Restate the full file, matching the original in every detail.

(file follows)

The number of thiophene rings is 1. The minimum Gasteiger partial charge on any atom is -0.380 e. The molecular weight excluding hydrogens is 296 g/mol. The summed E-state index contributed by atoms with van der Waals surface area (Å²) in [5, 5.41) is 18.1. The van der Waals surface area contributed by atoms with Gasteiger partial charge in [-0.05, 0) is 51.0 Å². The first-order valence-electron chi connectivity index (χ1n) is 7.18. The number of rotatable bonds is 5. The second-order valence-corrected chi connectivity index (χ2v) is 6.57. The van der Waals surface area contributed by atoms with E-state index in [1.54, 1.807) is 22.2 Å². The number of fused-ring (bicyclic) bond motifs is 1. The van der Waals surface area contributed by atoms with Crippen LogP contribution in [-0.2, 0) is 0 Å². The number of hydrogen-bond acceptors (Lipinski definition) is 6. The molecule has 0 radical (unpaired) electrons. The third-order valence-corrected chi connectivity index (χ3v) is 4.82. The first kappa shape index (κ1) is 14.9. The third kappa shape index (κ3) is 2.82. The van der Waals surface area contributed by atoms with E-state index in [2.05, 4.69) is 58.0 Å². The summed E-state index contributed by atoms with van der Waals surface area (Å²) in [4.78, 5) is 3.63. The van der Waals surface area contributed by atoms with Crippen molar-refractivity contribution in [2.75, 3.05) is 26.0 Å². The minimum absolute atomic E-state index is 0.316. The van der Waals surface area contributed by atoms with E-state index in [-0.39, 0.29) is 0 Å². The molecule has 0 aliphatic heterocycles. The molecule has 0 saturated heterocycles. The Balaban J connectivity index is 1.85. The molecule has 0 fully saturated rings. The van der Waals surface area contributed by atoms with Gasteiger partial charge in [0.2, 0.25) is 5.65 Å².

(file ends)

The number of thiophene rings is 1. The minimum Gasteiger partial charge on any atom is -0.380 e. The molecular weight excluding hydrogens is 296 g/mol. The summed E-state index contributed by atoms with van der Waals surface area (Å²) in [5, 5.41) is 18.1. The van der Waals surface area contributed by atoms with Gasteiger partial charge in [-0.05, 0) is 51.0 Å². The first-order valence-electron chi connectivity index (χ1n) is 7.18. The number of rotatable bonds is 5. The second-order valence-corrected chi connectivity index (χ2v) is 6.57. The van der Waals surface area contributed by atoms with E-state index in [1.54, 1.807) is 22.2 Å². The number of fused-ring (bicyclic) bond motifs is 1. The van der Waals surface area contributed by atoms with Crippen LogP contribution in [-0.2, 0) is 0 Å². The number of hydrogen-bond acceptors (Lipinski definition) is 6. The molecule has 0 radical (unpaired) electrons. The third-order valence-corrected chi connectivity index (χ3v) is 4.82. The first kappa shape index (κ1) is 14.9. The third kappa shape index (κ3) is 2.82. The van der Waals surface area contributed by atoms with E-state index in [2.05, 4.69) is 58.0 Å². The summed E-state index contributed by atoms with van der Waals surface area (Å²) in [4.78, 5) is 3.63. The van der Waals surface area contributed by atoms with Crippen molar-refractivity contribution in [2.75, 3.05) is 26.0 Å². The minimum absolute atomic E-state index is 0.316. The van der Waals surface area contributed by atoms with E-state index in [-0.39, 0.29) is 0 Å². The molecule has 0 aliphatic heterocycles. The molecule has 0 saturated heterocycles. The Balaban J connectivity index is 1.85. The molecule has 0 fully saturated rings. The van der Waals surface area contributed by atoms with Gasteiger partial charge in [0.2, 0.25) is 5.65 Å².